Okay, so this isn’t a video game, or even video game related (although War Machine is a playable character in Marvel vs Capcom 1 and 2, and makes appearances in other games that feature Iron Man), but it is a slept-on classic. In 2001, Marvel introduced Max comics, a sub-line of books aimed at mature audiences (a’la DC’s Vertigo). Although many of the books were hit or miss, the line was used to introduce some pretty creative concepts at the time. Alias introduced the character of Jessica Jones to the Marvel Universe, while Garth Ennis’s hideously gory take on The Punisher was a hit with readers. Writer Chuck Austen contributed a brand new take on War Machine, Iron Man’s buddy. Although he may have been one of comicdom’s most hated writers, Austen scored a hit with this series.

War Machine takes place in a separate continuity from the mainstream Marvel U (dubbed 616). In this reality, the only superheroes around are Captain America, Iron Man, and War Machine. In this reality, Iron Man really is Tony Stark’s bodyguard, and there are several of them. When James Rhodes takes the expiramental War Machine armor on a mission, he triggers an incident which ends in several deaths. Afterward, he is contacted by Nick Fury, and gets involved in a series of events that will pit him against Aim, Hydra, and Doctor Doom. The cool part about this series is it’s black and white art style, which is reminiscent of Manga books. Also, each issue of the 12-book miniseries was only $1.25 and shipped on a weekly basis. While there was some gore and nudity (seeing as how this was a Max title), it was handled in a way that made sense to the plot. The book ended with a promise of a ongoing series, but sadly the only thing we would see after this book was a sequel that abandoned the first book’s manga art style. Austen would move on to other books, such as a highly controversial run on Uncanny X-Men and a brief run on Avengers shortly before Brian Michael Bendis took over.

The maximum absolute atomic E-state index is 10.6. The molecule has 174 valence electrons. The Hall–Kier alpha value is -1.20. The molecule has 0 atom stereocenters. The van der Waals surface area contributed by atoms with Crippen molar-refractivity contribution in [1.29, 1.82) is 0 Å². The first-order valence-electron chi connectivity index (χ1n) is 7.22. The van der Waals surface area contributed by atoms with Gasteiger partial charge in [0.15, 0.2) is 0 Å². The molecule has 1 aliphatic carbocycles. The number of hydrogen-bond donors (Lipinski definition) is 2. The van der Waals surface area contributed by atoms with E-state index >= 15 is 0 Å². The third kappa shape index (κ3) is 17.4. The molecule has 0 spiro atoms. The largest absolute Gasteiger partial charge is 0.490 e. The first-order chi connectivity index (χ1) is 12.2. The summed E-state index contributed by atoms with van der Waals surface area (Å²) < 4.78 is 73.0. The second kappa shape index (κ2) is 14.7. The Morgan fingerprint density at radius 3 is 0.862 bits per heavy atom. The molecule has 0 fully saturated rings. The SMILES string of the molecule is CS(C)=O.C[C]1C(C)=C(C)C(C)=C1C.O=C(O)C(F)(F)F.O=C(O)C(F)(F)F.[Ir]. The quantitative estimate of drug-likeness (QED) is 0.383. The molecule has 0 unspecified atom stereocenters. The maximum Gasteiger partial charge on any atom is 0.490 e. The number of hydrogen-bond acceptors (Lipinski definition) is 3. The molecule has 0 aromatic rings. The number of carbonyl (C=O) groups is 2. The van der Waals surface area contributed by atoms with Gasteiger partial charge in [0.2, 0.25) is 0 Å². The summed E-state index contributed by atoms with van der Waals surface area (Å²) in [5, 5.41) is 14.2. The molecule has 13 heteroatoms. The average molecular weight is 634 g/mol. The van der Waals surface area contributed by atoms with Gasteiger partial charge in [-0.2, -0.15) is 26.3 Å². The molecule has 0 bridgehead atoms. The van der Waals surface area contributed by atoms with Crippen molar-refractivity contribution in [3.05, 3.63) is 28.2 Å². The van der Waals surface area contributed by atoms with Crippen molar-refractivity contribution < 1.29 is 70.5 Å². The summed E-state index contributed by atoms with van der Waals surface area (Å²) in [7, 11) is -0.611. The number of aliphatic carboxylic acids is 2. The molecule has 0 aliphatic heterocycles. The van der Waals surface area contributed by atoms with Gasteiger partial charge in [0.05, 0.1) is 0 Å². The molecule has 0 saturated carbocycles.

Austen tends to catch a lot of slack as a writer, and while some of it may have been deserved, his Marvel stuff was better than people tend to give him credit for. U.S War Machine demonstrates the caliber of work that he could do if unrestrained by continuity.